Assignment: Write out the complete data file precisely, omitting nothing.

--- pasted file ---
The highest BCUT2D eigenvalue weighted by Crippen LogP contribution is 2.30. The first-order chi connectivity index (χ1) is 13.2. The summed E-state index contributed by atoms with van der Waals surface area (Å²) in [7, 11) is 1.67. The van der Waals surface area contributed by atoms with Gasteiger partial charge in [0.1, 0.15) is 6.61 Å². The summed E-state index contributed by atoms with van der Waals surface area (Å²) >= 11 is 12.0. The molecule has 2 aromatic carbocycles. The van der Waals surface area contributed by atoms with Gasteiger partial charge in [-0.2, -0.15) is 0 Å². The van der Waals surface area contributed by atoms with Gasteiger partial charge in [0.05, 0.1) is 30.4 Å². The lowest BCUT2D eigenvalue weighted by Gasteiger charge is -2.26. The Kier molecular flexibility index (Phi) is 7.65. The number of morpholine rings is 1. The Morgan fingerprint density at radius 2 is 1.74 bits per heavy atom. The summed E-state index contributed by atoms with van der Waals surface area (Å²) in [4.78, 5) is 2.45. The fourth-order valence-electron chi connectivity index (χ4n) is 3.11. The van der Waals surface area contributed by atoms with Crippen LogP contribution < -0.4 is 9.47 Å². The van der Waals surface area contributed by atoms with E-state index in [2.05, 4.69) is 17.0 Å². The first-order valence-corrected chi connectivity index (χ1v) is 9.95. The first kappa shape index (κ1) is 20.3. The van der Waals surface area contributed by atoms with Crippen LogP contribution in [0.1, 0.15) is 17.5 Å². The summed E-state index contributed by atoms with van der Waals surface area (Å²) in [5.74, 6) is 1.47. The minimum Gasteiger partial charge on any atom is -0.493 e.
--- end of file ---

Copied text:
The highest BCUT2D eigenvalue weighted by Crippen LogP contribution is 2.30. The first-order chi connectivity index (χ1) is 13.2. The summed E-state index contributed by atoms with van der Waals surface area (Å²) in [7, 11) is 1.67. The van der Waals surface area contributed by atoms with Gasteiger partial charge in [0.1, 0.15) is 6.61 Å². The summed E-state index contributed by atoms with van der Waals surface area (Å²) >= 11 is 12.0. The molecule has 2 aromatic carbocycles. The van der Waals surface area contributed by atoms with Gasteiger partial charge in [-0.2, -0.15) is 0 Å². The van der Waals surface area contributed by atoms with Gasteiger partial charge in [0.05, 0.1) is 30.4 Å². The lowest BCUT2D eigenvalue weighted by Gasteiger charge is -2.26. The Kier molecular flexibility index (Phi) is 7.65. The number of morpholine rings is 1. The Morgan fingerprint density at radius 2 is 1.74 bits per heavy atom. The summed E-state index contributed by atoms with van der Waals surface area (Å²) in [4.78, 5) is 2.45. The fourth-order valence-electron chi connectivity index (χ4n) is 3.11. The van der Waals surface area contributed by atoms with Crippen LogP contribution < -0.4 is 9.47 Å². The van der Waals surface area contributed by atoms with E-state index in [2.05, 4.69) is 17.0 Å². The first-order valence-corrected chi connectivity index (χ1v) is 9.95. The first kappa shape index (κ1) is 20.3. The van der Waals surface area contributed by atoms with Crippen LogP contribution in [0.1, 0.15) is 17.5 Å². The summed E-state index contributed by atoms with van der Waals surface area (Å²) in [5.74, 6) is 1.47. The minimum Gasteiger partial charge on any atom is -0.493 e.